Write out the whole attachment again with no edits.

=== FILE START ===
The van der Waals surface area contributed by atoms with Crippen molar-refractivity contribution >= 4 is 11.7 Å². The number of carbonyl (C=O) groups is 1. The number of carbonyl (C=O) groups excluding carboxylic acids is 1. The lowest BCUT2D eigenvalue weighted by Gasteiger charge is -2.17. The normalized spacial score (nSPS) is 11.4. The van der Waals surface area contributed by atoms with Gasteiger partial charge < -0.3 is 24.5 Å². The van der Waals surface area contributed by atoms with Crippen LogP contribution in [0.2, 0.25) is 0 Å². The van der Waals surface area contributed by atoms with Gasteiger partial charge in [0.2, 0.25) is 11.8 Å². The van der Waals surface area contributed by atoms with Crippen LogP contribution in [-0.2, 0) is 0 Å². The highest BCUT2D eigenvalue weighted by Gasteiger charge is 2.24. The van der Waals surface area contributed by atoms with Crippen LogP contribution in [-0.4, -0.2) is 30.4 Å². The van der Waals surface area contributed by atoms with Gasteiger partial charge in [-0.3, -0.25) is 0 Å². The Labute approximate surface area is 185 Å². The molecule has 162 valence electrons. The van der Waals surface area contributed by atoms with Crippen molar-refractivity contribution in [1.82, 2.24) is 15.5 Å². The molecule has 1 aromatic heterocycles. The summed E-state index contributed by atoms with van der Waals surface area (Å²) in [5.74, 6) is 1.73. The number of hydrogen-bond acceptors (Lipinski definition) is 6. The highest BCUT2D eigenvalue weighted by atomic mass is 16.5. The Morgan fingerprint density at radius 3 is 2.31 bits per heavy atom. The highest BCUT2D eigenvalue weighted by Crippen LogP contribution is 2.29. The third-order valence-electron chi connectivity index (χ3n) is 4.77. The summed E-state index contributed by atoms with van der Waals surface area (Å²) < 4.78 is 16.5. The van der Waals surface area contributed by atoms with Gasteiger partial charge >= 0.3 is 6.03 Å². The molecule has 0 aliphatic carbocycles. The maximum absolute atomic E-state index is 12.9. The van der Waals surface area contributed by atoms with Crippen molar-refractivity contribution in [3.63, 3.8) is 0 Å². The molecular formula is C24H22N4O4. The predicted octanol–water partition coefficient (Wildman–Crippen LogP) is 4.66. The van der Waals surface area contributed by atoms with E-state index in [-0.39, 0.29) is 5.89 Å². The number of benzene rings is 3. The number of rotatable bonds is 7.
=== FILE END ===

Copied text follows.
The van der Waals surface area contributed by atoms with Crippen molar-refractivity contribution >= 4 is 11.7 Å². The number of carbonyl (C=O) groups is 1. The number of carbonyl (C=O) groups excluding carboxylic acids is 1. The lowest BCUT2D eigenvalue weighted by Gasteiger charge is -2.17. The normalized spacial score (nSPS) is 11.4. The van der Waals surface area contributed by atoms with Gasteiger partial charge < -0.3 is 24.5 Å². The van der Waals surface area contributed by atoms with Crippen LogP contribution in [0.2, 0.25) is 0 Å². The van der Waals surface area contributed by atoms with Gasteiger partial charge in [0.2, 0.25) is 11.8 Å². The van der Waals surface area contributed by atoms with Crippen LogP contribution in [-0.2, 0) is 0 Å². The highest BCUT2D eigenvalue weighted by Gasteiger charge is 2.24. The van der Waals surface area contributed by atoms with Crippen LogP contribution in [-0.4, -0.2) is 30.4 Å². The van der Waals surface area contributed by atoms with Gasteiger partial charge in [-0.3, -0.25) is 0 Å². The Labute approximate surface area is 185 Å². The molecule has 162 valence electrons. The van der Waals surface area contributed by atoms with Crippen molar-refractivity contribution in [1.82, 2.24) is 15.5 Å². The molecule has 1 aromatic heterocycles. The summed E-state index contributed by atoms with van der Waals surface area (Å²) in [5.74, 6) is 1.73. The number of hydrogen-bond acceptors (Lipinski definition) is 6. The highest BCUT2D eigenvalue weighted by atomic mass is 16.5. The Morgan fingerprint density at radius 3 is 2.31 bits per heavy atom. The highest BCUT2D eigenvalue weighted by Crippen LogP contribution is 2.29. The third-order valence-electron chi connectivity index (χ3n) is 4.77. The summed E-state index contributed by atoms with van der Waals surface area (Å²) < 4.78 is 16.5. The van der Waals surface area contributed by atoms with Gasteiger partial charge >= 0.3 is 6.03 Å². The molecule has 0 aliphatic carbocycles. The maximum absolute atomic E-state index is 12.9. The van der Waals surface area contributed by atoms with Crippen molar-refractivity contribution in [3.63, 3.8) is 0 Å². The molecular formula is C24H22N4O4. The predicted octanol–water partition coefficient (Wildman–Crippen LogP) is 4.66. The van der Waals surface area contributed by atoms with E-state index in [-0.39, 0.29) is 5.89 Å². The number of benzene rings is 3. The number of rotatable bonds is 7.